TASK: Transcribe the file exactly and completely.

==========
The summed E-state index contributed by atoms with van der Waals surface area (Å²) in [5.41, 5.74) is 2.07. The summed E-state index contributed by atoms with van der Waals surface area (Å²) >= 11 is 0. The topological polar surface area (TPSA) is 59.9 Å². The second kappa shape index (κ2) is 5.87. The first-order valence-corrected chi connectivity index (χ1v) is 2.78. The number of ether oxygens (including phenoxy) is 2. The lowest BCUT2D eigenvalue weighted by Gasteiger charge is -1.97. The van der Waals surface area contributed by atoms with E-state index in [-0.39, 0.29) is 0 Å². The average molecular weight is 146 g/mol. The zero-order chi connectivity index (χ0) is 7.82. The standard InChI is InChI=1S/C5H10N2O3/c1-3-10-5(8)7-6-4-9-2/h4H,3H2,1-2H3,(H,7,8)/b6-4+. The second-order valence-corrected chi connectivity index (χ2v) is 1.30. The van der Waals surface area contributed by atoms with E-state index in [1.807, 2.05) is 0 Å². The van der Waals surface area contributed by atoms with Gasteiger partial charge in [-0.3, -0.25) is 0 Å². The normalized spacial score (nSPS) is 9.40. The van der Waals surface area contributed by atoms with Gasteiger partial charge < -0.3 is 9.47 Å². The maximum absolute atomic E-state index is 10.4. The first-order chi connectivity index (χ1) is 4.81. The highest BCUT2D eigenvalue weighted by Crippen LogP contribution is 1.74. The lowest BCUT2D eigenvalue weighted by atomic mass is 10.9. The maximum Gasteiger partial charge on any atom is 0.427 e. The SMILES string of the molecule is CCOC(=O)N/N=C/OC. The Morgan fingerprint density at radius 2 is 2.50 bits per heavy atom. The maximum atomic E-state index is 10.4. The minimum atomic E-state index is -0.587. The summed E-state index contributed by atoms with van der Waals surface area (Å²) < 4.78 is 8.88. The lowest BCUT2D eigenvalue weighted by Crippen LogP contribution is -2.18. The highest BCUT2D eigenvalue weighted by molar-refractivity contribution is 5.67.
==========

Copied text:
The summed E-state index contributed by atoms with van der Waals surface area (Å²) in [5.41, 5.74) is 2.07. The summed E-state index contributed by atoms with van der Waals surface area (Å²) >= 11 is 0. The topological polar surface area (TPSA) is 59.9 Å². The second kappa shape index (κ2) is 5.87. The first-order valence-corrected chi connectivity index (χ1v) is 2.78. The number of ether oxygens (including phenoxy) is 2. The lowest BCUT2D eigenvalue weighted by Gasteiger charge is -1.97. The van der Waals surface area contributed by atoms with E-state index in [-0.39, 0.29) is 0 Å². The average molecular weight is 146 g/mol. The zero-order chi connectivity index (χ0) is 7.82. The standard InChI is InChI=1S/C5H10N2O3/c1-3-10-5(8)7-6-4-9-2/h4H,3H2,1-2H3,(H,7,8)/b6-4+. The second-order valence-corrected chi connectivity index (χ2v) is 1.30. The van der Waals surface area contributed by atoms with E-state index in [1.807, 2.05) is 0 Å². The van der Waals surface area contributed by atoms with Gasteiger partial charge in [-0.3, -0.25) is 0 Å². The normalized spacial score (nSPS) is 9.40. The van der Waals surface area contributed by atoms with Gasteiger partial charge < -0.3 is 9.47 Å². The maximum absolute atomic E-state index is 10.4. The first-order chi connectivity index (χ1) is 4.81. The highest BCUT2D eigenvalue weighted by Crippen LogP contribution is 1.74. The lowest BCUT2D eigenvalue weighted by atomic mass is 10.9. The maximum Gasteiger partial charge on any atom is 0.427 e. The SMILES string of the molecule is CCOC(=O)N/N=C/OC. The Morgan fingerprint density at radius 2 is 2.50 bits per heavy atom. The maximum atomic E-state index is 10.4. The minimum atomic E-state index is -0.587. The summed E-state index contributed by atoms with van der Waals surface area (Å²) < 4.78 is 8.88. The lowest BCUT2D eigenvalue weighted by Crippen LogP contribution is -2.18. The highest BCUT2D eigenvalue weighted by molar-refractivity contribution is 5.67.